Making Your Site Reader-Friendly: 8 Before-and-After Examples

B Y   T O M   T O R T O R I C I

Your company’s website probably already seems pretty friendly. To you at least, since it was developed from the input and sensibilities of company insiders like you.

The thing is, the actual audience for your website may have a whole different set of sensibilities, considerations, and priorities. Professionals trying to sell something, and folks searching to resolve a pesky issue, are approaching things from very different angles. They just are.

In the following examples, we’ll look at how to make the conversion from a company-centric to a customer-centric website. Because chances are, you yourself have abandoned other companies’ websites, for making the same mistakes your site is making right now.

1. From Running Text to Bite-Size Content

On the top, all that paragraph text just makes people’s eyes glaze over. It could reveal the secret of life itself, but unfortunately no one will get that far, since landing on that wall of text is like hitting a … wall.

On the bottom, ideas are offered in bits that the eye can absorb in one ‘gulp.’ All readers start by initially ‘scanning’ a web page. Make it easy for them, with prominent ‘hooks’ that catch the eye, then draw it in.









2. From Company-Speak to Customer-Speak

On the top, company employees make it all about themselves, from their point-of-view, with over-use of the words we and our. Plus they’ve apparently stolen all the self-centered marketing clichés they could find.

On the bottom, they take the customer’s POV, by acknowledging their needs, and concerns, as they themselves see it. Then a confident resolution is offered, in a way that makes the customer the hero of their own story.

3. From What-You-Offer to What-They-Get

On the top, is a headline that once again, reflects how employees want to view themselves, followed by the actual physical services they perform. It’s what readers often see, but not what excites their imagination.

On the bottom, the emphasis is on the homeowner, offering the secret satisfaction of other people’s oohs and aahs. That’s followed by other sweet benefits that are much more likely to tempt them into responding.

4. From Boring Statements to Strategic Questions

On the top, the headline does get across an actual benefit to nurses who want to get this year’s professional courses out of the way. Simple and clean, yes, but could there be a stronger approach?

On the bottom, a question is posed that makes the reader curious, and that curiosity is what will propel them deeper into your website. Asking the right question can be more engaging than any statement.

5. From Wordiness to Brevity

On the top, the company-centric approach requires an abundance of words, which fewer people will take the time to read. Even if it’s what you want to say, that’s only the first step in the copywriting process.

On the bottom, deciding how to say something is the second step. With an implied ‘you’, the same idea is conveyed in a simpler, more direct, and by-the-way much friendlier fashion.

6. From Self-Centered to Inclusive

On the top, the professional seems to be going for a simple, honest approach that’s free of any marketing verbiage. Unfortunately, her self-centered ‘story’ seems to have no room for anyone else.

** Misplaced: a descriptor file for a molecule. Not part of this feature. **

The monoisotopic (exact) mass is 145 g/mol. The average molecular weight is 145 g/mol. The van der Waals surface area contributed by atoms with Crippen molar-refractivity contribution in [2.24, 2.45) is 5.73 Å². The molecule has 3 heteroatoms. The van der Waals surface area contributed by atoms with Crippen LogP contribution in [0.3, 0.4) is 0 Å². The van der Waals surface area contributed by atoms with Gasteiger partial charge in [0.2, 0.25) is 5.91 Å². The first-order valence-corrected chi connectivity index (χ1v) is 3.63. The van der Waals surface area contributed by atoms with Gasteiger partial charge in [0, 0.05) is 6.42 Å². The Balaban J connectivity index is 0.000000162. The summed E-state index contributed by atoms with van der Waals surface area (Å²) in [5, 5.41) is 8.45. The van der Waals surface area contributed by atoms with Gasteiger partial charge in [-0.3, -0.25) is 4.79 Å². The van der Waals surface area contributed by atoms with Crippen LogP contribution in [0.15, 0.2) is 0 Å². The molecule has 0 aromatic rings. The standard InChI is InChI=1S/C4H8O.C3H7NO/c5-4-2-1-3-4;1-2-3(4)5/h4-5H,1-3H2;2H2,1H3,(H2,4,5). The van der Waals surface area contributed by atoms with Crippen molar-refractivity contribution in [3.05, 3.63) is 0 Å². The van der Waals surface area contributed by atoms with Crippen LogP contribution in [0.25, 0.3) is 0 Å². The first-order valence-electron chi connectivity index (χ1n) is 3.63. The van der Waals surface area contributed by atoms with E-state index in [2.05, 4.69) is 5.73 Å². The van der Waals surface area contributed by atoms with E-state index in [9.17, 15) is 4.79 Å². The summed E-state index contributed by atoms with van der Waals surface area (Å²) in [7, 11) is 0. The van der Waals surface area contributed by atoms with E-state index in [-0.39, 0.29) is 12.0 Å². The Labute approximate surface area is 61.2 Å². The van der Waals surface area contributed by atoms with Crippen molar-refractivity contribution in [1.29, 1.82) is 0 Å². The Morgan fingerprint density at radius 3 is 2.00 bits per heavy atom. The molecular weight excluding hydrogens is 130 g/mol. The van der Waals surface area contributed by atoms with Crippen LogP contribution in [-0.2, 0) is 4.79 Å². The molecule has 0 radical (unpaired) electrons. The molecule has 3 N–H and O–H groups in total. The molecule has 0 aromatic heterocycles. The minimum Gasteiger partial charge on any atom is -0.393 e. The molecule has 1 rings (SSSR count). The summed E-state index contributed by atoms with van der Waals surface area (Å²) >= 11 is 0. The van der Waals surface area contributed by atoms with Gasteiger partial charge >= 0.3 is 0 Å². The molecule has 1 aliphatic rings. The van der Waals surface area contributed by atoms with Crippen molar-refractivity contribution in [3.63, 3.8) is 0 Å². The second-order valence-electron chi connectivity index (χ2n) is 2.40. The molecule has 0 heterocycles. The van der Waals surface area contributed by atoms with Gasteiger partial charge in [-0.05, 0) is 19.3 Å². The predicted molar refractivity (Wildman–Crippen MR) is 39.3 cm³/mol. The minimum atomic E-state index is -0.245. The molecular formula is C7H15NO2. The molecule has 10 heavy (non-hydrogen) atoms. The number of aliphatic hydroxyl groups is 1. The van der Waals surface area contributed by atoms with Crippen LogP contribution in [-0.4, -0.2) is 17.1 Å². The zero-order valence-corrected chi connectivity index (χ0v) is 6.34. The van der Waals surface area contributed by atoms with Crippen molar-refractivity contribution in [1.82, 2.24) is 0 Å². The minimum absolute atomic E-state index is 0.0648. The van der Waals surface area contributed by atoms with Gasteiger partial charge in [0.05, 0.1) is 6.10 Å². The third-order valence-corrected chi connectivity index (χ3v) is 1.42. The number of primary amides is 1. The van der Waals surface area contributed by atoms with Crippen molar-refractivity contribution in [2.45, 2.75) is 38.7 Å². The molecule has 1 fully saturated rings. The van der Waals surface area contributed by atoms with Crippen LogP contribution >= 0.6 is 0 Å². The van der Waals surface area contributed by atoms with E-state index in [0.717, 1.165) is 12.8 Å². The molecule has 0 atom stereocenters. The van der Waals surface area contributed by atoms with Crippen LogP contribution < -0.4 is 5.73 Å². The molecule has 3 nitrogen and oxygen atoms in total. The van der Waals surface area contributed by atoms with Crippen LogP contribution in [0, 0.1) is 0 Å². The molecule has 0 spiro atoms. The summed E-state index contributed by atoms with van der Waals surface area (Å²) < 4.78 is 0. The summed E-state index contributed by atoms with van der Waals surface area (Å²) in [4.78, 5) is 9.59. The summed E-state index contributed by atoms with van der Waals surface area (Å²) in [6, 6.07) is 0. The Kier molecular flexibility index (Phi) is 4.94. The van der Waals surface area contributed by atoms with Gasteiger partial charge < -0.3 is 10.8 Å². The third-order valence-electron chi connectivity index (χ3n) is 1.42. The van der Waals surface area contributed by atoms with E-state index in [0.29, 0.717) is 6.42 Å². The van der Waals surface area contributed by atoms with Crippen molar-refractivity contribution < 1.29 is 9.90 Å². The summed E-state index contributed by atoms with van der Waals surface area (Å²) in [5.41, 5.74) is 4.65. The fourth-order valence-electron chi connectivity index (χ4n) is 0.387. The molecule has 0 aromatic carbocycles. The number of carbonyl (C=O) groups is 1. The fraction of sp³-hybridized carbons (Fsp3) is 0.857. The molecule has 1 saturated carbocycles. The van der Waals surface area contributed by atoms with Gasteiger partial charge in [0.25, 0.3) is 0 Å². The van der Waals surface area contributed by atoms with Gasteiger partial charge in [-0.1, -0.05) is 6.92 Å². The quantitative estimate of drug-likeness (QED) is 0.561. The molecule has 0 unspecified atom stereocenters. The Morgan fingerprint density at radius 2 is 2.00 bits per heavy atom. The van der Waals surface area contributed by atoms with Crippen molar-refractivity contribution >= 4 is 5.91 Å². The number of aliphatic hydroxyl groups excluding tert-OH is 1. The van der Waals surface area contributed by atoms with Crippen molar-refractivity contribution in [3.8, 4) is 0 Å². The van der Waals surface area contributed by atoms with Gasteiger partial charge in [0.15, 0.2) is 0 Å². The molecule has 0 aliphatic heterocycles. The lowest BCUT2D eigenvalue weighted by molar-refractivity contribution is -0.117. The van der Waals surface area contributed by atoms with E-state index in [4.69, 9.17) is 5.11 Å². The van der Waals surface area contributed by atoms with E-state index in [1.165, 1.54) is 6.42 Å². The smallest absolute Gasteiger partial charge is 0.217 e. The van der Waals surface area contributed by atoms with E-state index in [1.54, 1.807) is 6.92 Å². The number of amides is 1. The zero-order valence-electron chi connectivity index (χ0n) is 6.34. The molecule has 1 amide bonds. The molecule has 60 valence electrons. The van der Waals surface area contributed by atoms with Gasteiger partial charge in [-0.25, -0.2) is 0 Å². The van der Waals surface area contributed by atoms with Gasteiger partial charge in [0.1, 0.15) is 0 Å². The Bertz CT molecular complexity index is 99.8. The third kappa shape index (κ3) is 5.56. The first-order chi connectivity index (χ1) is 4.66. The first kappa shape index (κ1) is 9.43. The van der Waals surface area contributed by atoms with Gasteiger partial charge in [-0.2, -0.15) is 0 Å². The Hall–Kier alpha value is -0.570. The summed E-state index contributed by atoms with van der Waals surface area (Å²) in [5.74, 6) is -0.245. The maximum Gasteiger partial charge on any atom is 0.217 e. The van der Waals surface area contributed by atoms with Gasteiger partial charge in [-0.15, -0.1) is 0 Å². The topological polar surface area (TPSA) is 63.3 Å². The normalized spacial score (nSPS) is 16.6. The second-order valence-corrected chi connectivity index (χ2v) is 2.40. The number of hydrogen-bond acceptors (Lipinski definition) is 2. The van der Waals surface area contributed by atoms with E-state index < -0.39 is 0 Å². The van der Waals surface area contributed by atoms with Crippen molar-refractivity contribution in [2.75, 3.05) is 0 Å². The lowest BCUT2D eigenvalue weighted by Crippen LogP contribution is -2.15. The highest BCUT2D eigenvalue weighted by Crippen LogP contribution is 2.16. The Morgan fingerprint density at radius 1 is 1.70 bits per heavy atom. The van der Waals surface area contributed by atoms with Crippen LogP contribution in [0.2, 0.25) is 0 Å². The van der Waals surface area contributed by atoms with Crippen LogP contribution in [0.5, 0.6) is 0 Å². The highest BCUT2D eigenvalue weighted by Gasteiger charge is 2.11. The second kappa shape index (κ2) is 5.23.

On the bottom, she makes a genuine connection with the customer, by showing how they benefit from her natural talents. Yes, it’s a longer headline, but in this case it’s conveying much more of value.

7. From Hard-to-Read to Easy-to-Read

On the top, unlike website ‘selling’ pages, paragraph text is appropriate for blog posts and deep-dive information pages. However it still intimidates the eye, even for people who are interested in the topic.

On the bottom, that running content is clearly more eye-friendly. The difference? A larger font. More vertical spacing between lines of text. A narrower text width. And bold headers that draw the eye in.

8. From Blah Openings to Compelling Openings

On the top, a pest control company begins their text with a vague and obvious statement. Viewers can only assume the rest is vague and obvious, so why bother to read it? It’s a disturbingly common problem.

On the bottom, the text opens with a question that grabs the homeowner and takes them by surprise. By posing the uncertainty of a potential threat, how could they not keep reading – and not follow up?

If your website looks more like the ‘Before’ examples than the ‘After’ examples, clearly there’s work to be done. If you can successfully use this guide to make improvements yourself, well, power to you.

Though if the ideas above make sense, but you’re not sure where to start, perhaps I can help. Because as a strategic copywriter, ‘translating’ from company-speak to customer-speak is at the core of what I do. And it could be your competitive advantage over competitors who don’t know what you’ve just learned.

Ready to make your company website truly reader-friendly? Call Tom at 404-606-2715 and let’s chat about the possibilities.



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Tom TortoriciAbout the Author:  Tom Tortorici is an Atlanta copywriter and web content writer who helps companies make a genuine connection with their audience. His classes and conference presentations have focused on how writing, strategy and design can work together to grab attention and interest even among readers with short attention spans. In addition to working directly with businesses, Tom regularly partners with web designers and marketing agencies.

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